Research and Development
The Water Power Program's research and development (R&D) efforts focus on improving the performance, lowering the cost, and accelerating the deployment of cutting-edge technologies that generate renewable, environmentally responsible, and cost-effective electricity from the nation's water resources.
Water power is currently the nation's largest source of clean, domestic, renewable energy, and holds significant promise for helping the United States meet its growing energy demand. The Water Power Program makes targeted investments in projects that produce advanced water power technologies, as well as accelerate their adoption in the marketplace. The program carries these activities out in partnership with industry, academia, national laboratories, and other federal agencies.
The program's R&D efforts fall under two broad categories: hydropower and marine and hydrokinetic. The program also sponsors analyses to help determine the future electricity production potential of both hydropower and marine and hydrokinetic technologies.
Hydropower is a relatively mature industry that has been generating electricity since the 1880s. Hydropower technologies capture flowing water—using a dam or other type of diversion structure—to create energy that can be captured—via a turbine—to generate electricity. Over the last decade, hydropower has provided approximately 7% of the United States' electricity on average and more than 70% of clean, renewable electricity output annually.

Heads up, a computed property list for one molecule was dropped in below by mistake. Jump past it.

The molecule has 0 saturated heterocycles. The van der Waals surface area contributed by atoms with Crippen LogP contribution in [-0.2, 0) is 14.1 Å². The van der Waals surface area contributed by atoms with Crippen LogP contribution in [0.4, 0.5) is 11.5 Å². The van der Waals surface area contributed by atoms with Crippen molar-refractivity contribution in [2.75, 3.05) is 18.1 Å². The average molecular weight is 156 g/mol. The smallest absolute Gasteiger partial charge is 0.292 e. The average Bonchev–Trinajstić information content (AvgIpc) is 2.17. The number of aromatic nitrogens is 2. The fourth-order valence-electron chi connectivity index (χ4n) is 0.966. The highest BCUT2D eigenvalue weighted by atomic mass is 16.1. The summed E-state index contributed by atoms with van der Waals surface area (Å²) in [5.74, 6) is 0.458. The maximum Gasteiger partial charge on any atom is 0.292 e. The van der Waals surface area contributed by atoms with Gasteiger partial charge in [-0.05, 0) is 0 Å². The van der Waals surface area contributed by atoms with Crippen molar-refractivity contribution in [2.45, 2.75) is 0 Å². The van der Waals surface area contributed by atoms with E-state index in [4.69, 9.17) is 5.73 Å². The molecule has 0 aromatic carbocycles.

The marine and hydrokinetic industry is a newly emerging field that only has a handful of demonstration projects in U.S. waters. Marine and hydrokinetic technologies capture energy from oceans and rivers—including waves, tides, ocean currents, free-flowing rivers, streams, and ocean thermal gradients—to generate electricity. Although these technologies are at a very early stage of development, they hold significant promise for adding to our nation's renewable energy portfolio.
The Water Power Program funds analysis to assess the total amount of recoverable energy that can be obtained and converted into electricity from hydropower and marine and hydrokinetic resources. The program has a vision of hydropower and marine and hydrokinetic energy technologies meeting 15% of the nation's electricity needs by 2030.
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